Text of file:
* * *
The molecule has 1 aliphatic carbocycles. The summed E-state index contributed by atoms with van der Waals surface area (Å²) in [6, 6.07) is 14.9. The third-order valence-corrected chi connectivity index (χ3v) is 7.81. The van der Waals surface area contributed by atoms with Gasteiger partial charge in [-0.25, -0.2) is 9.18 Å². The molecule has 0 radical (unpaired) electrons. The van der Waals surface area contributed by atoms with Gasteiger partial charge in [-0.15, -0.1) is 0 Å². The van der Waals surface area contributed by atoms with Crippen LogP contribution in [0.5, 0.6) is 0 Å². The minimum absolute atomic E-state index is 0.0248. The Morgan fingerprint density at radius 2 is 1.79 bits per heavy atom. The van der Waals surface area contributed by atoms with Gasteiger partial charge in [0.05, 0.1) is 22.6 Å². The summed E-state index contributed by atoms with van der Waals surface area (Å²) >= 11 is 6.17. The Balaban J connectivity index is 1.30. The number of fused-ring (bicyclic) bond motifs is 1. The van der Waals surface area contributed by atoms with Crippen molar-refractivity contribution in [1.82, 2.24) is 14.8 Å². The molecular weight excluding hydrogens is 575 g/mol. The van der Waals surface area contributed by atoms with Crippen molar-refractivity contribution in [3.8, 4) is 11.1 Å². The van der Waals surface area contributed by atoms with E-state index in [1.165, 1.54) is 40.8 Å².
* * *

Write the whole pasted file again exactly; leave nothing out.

The molecule has 1 aliphatic carbocycles. The summed E-state index contributed by atoms with van der Waals surface area (Å²) in [6, 6.07) is 14.9. The third-order valence-corrected chi connectivity index (χ3v) is 7.81. The van der Waals surface area contributed by atoms with Gasteiger partial charge in [-0.25, -0.2) is 9.18 Å². The molecule has 0 radical (unpaired) electrons. The van der Waals surface area contributed by atoms with Gasteiger partial charge in [-0.15, -0.1) is 0 Å². The van der Waals surface area contributed by atoms with Crippen LogP contribution in [0.5, 0.6) is 0 Å². The minimum absolute atomic E-state index is 0.0248. The Morgan fingerprint density at radius 2 is 1.79 bits per heavy atom. The van der Waals surface area contributed by atoms with Gasteiger partial charge in [0.05, 0.1) is 22.6 Å². The summed E-state index contributed by atoms with van der Waals surface area (Å²) >= 11 is 6.17. The Balaban J connectivity index is 1.30. The number of fused-ring (bicyclic) bond motifs is 1. The van der Waals surface area contributed by atoms with Crippen molar-refractivity contribution in [1.82, 2.24) is 14.8 Å². The molecular weight excluding hydrogens is 575 g/mol. The van der Waals surface area contributed by atoms with Crippen molar-refractivity contribution in [3.8, 4) is 11.1 Å². The van der Waals surface area contributed by atoms with E-state index in [1.165, 1.54) is 40.8 Å².